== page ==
Xanthine (10 pM)

2.15 ± 0.10

1.87 ± 0.09

0.34 ± 0.03

NADH (1 mM)

0.7 ± 0.05

0.3 ± 0.03

0.11 ± 0.01

DBA (0.1 mM)

1.96 ± 0.10

0.76 ± 0.05

0.45 ± 0.04

occurring during ischemia, NOS does not function to synthesize NO, this NOS-independent NO generation could be of particular importance. Indeed, it has been shown that the acidosis occurring during ischemia results in reversible denaturation of NOS, which progresses to irreversible denaturation and enzyme degradation [36].

Overall, it is clear that XO-mediated NO generation can potentially be an important source of NO under ischemic conditions in biological tissues that contain substantial levels of the enzyme along with nitrite and reducing substrates. In tissues such as the liver and gastrointestinal tract, which contain high levels of the enzyme, this could be even more pronounced than for the example of the heart considered above [45]. Beyond the obligatory need for the enzyme, the levels of tissue nitrite and enzyme-reducing substrates have a critical role in controlling this process. Nitrite is required, and overall it is the most limiting substrate, because its Km is ~ 2.5 mM, whereas typical tissue levels of nitrite are at least 2 orders of magnitude below this value. A number of factors that increase tissue nitrite levels, such as prior activation of constitutive or inducible NOS in inflammatory conditions, dietary sources, pharmacological sources, or bacterial sources, could all modulate this pathway of NO generation [19,46-52]. This pathway also requires a reducing substrate, such as NADH or xanthine. Xanthine was the most effective substrate, triggering NO generation under anaerobic conditions with a Vmax 4-fold higher than that of NADH. Although only low xanthine concentrations are required, because its Km value is about 1.5 mM, high levels of xanthine, above 20 mM, resulted in prominent substrate-mediated inhibition. If particularly high levels of xanthine accumulate, this pathway would be inhibited, and perhaps this may serve as a regulatory role to prevent overproduction of NO. Thus, XO can be an important source of NOS-independent NO generation. Under anaerobic conditions, XO reduces nitrite to NO at the molybdenum site of the enzyme with xanthine, NADH, or aldehyde substrates serving to provide the requisite reducing equivalents. The substrate-dependent rate relationship for anaerobic nitrite reduction by XO was determined, and it was demonstrated that under conditions of tissue ischemia, the rate of NO generation is greatly increased above the rate of nitrite disproportionation. This NO production from the enzyme could serve as an alternative source of NO under ischemic conditions in which NO production from NOS is impaired. NO derived from nitrite would accumulate during ischemia. Initially, it could serve to provide protection via compensatory vasodilation, whereas upon reperfusion it would react with superoxide, forming peroxynitrite, which can result in protein nitration and cellular injury [53,54].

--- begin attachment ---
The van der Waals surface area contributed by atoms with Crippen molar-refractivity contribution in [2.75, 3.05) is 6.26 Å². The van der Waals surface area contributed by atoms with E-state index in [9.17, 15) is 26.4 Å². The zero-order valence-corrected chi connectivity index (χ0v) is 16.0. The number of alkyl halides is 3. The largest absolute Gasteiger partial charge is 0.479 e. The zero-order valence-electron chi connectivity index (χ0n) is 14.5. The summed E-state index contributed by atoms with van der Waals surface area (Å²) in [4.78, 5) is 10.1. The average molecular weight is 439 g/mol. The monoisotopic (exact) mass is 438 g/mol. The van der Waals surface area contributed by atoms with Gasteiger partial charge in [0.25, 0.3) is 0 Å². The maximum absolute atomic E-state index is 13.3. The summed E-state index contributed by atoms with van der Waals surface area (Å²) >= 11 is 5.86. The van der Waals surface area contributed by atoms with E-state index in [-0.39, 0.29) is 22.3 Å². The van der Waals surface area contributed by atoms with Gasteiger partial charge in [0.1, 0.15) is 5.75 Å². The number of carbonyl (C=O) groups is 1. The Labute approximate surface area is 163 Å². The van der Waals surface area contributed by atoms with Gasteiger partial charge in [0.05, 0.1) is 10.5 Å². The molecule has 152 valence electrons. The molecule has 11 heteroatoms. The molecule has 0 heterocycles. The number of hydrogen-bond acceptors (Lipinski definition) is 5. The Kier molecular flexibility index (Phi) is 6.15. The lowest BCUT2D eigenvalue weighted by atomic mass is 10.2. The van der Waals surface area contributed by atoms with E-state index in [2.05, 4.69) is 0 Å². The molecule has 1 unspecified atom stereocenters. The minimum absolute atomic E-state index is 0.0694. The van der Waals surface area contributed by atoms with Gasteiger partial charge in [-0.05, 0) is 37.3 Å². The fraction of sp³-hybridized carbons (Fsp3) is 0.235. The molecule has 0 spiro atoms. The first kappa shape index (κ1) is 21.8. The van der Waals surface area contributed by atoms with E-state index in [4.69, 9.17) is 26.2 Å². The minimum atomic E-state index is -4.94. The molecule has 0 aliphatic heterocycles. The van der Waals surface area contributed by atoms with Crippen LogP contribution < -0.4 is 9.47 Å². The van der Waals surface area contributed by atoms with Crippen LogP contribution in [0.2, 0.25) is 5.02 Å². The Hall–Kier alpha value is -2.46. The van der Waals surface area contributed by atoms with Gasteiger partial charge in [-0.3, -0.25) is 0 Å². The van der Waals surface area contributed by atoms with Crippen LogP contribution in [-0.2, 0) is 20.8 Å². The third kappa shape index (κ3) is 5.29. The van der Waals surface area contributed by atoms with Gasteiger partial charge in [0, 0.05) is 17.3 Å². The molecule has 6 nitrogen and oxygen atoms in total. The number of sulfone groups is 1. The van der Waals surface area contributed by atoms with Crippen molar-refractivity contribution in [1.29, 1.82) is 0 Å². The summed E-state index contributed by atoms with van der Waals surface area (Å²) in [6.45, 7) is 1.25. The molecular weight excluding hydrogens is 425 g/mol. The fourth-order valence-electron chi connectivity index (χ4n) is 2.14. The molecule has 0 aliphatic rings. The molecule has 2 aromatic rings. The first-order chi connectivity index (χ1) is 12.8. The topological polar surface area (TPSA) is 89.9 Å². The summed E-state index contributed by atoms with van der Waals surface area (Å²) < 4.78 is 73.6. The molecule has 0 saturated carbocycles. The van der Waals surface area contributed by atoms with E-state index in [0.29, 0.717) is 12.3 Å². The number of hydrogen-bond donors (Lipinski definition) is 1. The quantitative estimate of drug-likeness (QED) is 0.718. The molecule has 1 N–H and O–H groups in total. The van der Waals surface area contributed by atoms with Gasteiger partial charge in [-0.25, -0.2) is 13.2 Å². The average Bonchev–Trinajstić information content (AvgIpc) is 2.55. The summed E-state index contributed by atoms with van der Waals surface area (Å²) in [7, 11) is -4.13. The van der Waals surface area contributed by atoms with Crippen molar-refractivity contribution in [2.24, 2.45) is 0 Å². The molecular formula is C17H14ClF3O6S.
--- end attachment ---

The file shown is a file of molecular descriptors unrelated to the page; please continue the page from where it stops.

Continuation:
It is clear that XO-mediated nitrite and nitrate reduction occurs and can be an important source of NO, particularly under conditions of limited tissue perfusion and resulting acidosis. However, questions remained regarding whether XO-mediated NO generation also occurs in the presence of oxygen. In mammalian organs under normoxic conditions, O2 concentration ranges from 10 to 0.5%, with values of ~14% in arterial blood and ~5% in the myocardium. During mild hypoxia, myocardial O2 levels drop to ~1-3% or lower [55]. Therefore, combined studies using EPR, chemiluminescence NO analyzer, and NO electrode technique were performed to measure the magnitude and kinetics of XO-mediated NO formation under different oxygen tensions. NO chemiluminescence detection from the reaction mixtures was done in a glass-purging vessel equipped with pressure-monitoring device, which allowed the maintenance of atmospheric pressure inside the purging vessel. Because purging of the released NO was performed using gas mixtures containing variable concentrations of oxygen, studies were performed to estimate the applicability of chemiluminescence measurements in the presence of oxygen. Compared with measurements performed with argon (100%), the efficiency of NO measurement with air, 10%, 5%, or 2% oxygen/nitrogen, was 91.9%, 92.5%, 96.3%, or 98.6%, respectively. Chemiluminescence linearly increased with NO generation when purging with any of these gas mixtures. Alternatively, the reaction solution (or heart tissue) for nitrite reduction was placed in purging vessel 1, and the NO released was purged out by flow of inert gas (argon) or oxygen mixtures of known concentrations to purging vessel 2 (Fig. 4). Purging vessel 2 (trap vessel) was filled with aqueous solutions containing the ferrous iron complex of MGD (N-methyl-D-glucamine dithiocarbamate), Fe-MGD, which forms the stable, water-soluble mononitrosyl adduct (MGD)2-Fe-NO, that exhibits a characteristic triplet EPR spectrum at g = 2.04 and aN = 12.8. This setup was designed to isolate the reaction solution in the purging vessel from the spin trap and thus avoid any possible perturbation caused by the reaction of (MGD)2-Fe with nitrite or with the enzyme [56,57]. Samples from purging vessel 2 were aliquoted at desired times for EPR quantitative measurements.